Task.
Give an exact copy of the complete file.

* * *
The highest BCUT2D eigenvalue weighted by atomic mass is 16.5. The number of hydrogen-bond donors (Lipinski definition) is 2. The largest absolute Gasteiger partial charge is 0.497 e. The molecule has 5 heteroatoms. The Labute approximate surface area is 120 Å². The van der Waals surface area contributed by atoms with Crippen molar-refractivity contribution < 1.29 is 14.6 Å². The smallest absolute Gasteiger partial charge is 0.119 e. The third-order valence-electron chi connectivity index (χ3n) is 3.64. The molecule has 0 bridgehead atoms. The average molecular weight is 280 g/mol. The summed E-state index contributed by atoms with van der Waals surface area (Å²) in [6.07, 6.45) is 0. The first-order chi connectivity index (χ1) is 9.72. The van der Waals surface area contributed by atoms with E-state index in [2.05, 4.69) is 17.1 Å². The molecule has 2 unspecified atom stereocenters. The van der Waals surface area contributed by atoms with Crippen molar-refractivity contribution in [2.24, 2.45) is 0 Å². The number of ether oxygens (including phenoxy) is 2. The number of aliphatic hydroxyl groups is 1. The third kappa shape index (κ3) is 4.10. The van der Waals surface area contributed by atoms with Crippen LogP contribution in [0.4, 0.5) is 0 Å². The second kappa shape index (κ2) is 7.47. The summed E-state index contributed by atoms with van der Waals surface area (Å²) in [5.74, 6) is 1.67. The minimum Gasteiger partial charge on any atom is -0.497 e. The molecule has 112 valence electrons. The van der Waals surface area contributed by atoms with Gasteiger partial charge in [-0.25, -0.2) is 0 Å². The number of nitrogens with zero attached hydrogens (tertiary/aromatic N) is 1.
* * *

The highest BCUT2D eigenvalue weighted by atomic mass is 16.5. The number of hydrogen-bond donors (Lipinski definition) is 2. The largest absolute Gasteiger partial charge is 0.497 e. The molecule has 5 heteroatoms. The Labute approximate surface area is 120 Å². The van der Waals surface area contributed by atoms with Crippen molar-refractivity contribution < 1.29 is 14.6 Å². The smallest absolute Gasteiger partial charge is 0.119 e. The third-order valence-electron chi connectivity index (χ3n) is 3.64. The molecule has 0 bridgehead atoms. The average molecular weight is 280 g/mol. The summed E-state index contributed by atoms with van der Waals surface area (Å²) in [6.07, 6.45) is 0. The first-order chi connectivity index (χ1) is 9.72. The van der Waals surface area contributed by atoms with E-state index in [2.05, 4.69) is 17.1 Å². The molecule has 2 unspecified atom stereocenters. The van der Waals surface area contributed by atoms with Crippen molar-refractivity contribution in [2.24, 2.45) is 0 Å². The number of ether oxygens (including phenoxy) is 2. The number of aliphatic hydroxyl groups is 1. The third kappa shape index (κ3) is 4.10. The van der Waals surface area contributed by atoms with Crippen LogP contribution in [0.4, 0.5) is 0 Å². The second kappa shape index (κ2) is 7.47. The summed E-state index contributed by atoms with van der Waals surface area (Å²) in [5.74, 6) is 1.67. The minimum Gasteiger partial charge on any atom is -0.497 e. The molecule has 112 valence electrons. The van der Waals surface area contributed by atoms with Gasteiger partial charge in [-0.25, -0.2) is 0 Å². The number of nitrogens with zero attached hydrogens (tertiary/aromatic N) is 1.